When, for instance, Kaab ibn Ashraf publicly hurled verbal abuse at the Holy Prophetsa (while the Prophetsa was the leader of the state), the only action he took was to ask Hassan bin Thabitra to compose a poem in response to Kaab bin Ashraf ’s indecent speech. (Al-Bidayah wa’an-Nihayah, Tarikh ibn Kathir. Accessed 16 December 2017., Vol. 5, pp. 326-336)

When freedoms become shackles

In addition to championing freedom of speech, Islam also draws a much-needed dividing-line where freedom of speech may become a source of harm for others. International human rights frameworks also agree with this necessary clause. For example, Article II, Section 10 of the European Convention on Human Rights states about free speech:

“… since it carries with it duties and responsibilities, [it] may be subject to such formalities, conditions, restrictions or penalties as are prescribed by law and are necessary in a democratic society, in the interests of national security, territorial integrity or public safety, for the prevention of disorder or crime, for the protection of health or morals, for the protection of the reputation or rights of others…” (European Convention on Human Rights. Accessed 14 December 2017. www. html)

The UK also strictly prohibits unbridled freedom of speech on the basis that it creates destructive social divides and threatens the peace of the nation. The basic dictates of civility demand that each person in any society ensure that he or she does not utter such speech as might be injurious to his fellow human-beings – let alone spewing irreverent sentiments and opinions which cause entire nations or religious faith-groups to become offended and deeply hurt.

If individuals cannot abide by these basic principles of communal respect, then it is the responsibility of the government to not only guarantee an environment of emotional and social peace, but to do so “for the protection of the reputation and rights of others.”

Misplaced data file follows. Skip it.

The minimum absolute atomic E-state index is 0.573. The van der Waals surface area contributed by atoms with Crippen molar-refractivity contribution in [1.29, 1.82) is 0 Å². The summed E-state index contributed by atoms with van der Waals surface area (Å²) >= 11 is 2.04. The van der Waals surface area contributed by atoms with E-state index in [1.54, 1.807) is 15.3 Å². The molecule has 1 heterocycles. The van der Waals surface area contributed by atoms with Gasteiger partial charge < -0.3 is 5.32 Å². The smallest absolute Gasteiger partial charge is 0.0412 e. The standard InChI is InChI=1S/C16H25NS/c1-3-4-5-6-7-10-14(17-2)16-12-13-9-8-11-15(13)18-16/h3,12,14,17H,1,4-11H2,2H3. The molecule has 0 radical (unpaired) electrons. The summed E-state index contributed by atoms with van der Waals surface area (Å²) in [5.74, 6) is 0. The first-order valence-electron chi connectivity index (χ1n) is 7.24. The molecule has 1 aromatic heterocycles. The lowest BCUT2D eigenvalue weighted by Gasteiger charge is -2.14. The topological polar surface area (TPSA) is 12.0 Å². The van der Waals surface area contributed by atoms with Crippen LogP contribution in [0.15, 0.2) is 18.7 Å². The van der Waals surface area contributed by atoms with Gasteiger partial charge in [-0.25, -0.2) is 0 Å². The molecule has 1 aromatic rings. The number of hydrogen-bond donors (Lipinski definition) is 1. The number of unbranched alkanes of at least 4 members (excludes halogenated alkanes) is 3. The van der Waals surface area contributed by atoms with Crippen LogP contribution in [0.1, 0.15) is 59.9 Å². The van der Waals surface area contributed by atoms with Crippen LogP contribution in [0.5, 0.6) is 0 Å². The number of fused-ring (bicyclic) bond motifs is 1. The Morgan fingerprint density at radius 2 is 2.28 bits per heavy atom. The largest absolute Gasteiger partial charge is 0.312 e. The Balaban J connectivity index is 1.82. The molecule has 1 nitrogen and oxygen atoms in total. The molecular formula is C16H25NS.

Islam calls for members of society to observe tolerance and patience when dealing with those who refuse to observe the dictates of good manners and civility. This was precisely the unfaltering practice of the Holy Foundersa of Islam, who faced such severe persecution, torture and grief at the hands of his fellow countrymen, yet upheld an immaculate model of fortitude and patient perseverance in spite of it.

The Islamic solution

This path of tolerance is exhorted by the Holy Quran, which urges people to respond to hostile or disrespectful speech with peaceful conduct and even humility, where it is conducive to promoting peace and avoiding conflict in society. It observes:

وَ عِبَادُ الرَّحۡمٰنِ الَّذِیۡنَ یَمۡشُوۡنَ عَلَی الۡاَرۡضِ ہَوۡنًا وَّ اِذَا خَاطَبَہُمُ الۡجٰہِلُوۡنَ قَالُوۡا سَلٰمًا

“And the servants of the Gracious God are those who walk on the earth in a dignified manner, and when the ignorant address them, they say, ‘Peace!’” (Surah al-Furqan, Ch.25: V.64)

The Holy Quran presents a truly balanced solution to the entire issue. It exhorts its followers to walk in the earth with such a demeanor as should avoid causing harm to people in society. The word haun, according to Aqrab-ul-Mawarid, means “to uphold mutual dignity, and act in a manner conducive to tranquility and peace.”

The Promised Messiahas has also translated the phrase to mean that “When ignorant people use harsh and upsetting language against them, they respond with a peaceful approach characterised by mercy and forbearance, meaning that instead of replying with harshness, they reply in a gentle and soft-spoken manner and instead of responding to foul language with the like, they respond with prayers.” (Barahin-e-Ahmadiyya, Vol. IV, Ruhani Khazain Vol. 1, pp. 448-449 [footnote])

And so, this is the sublime superstructure of peaceful and pure communication that Islam seeks to foster in society. The genius with which Islam has taught both sides of a conflict to conduct themselves is a shining testament to its desire for seeing true and long-lasting peace in society. At its root, Islam seeks to wash away misunderstandings and hate through transparent and respectful dialogue. After all, hatred is the opium of the ignorant – and love is the oxygen of true peace.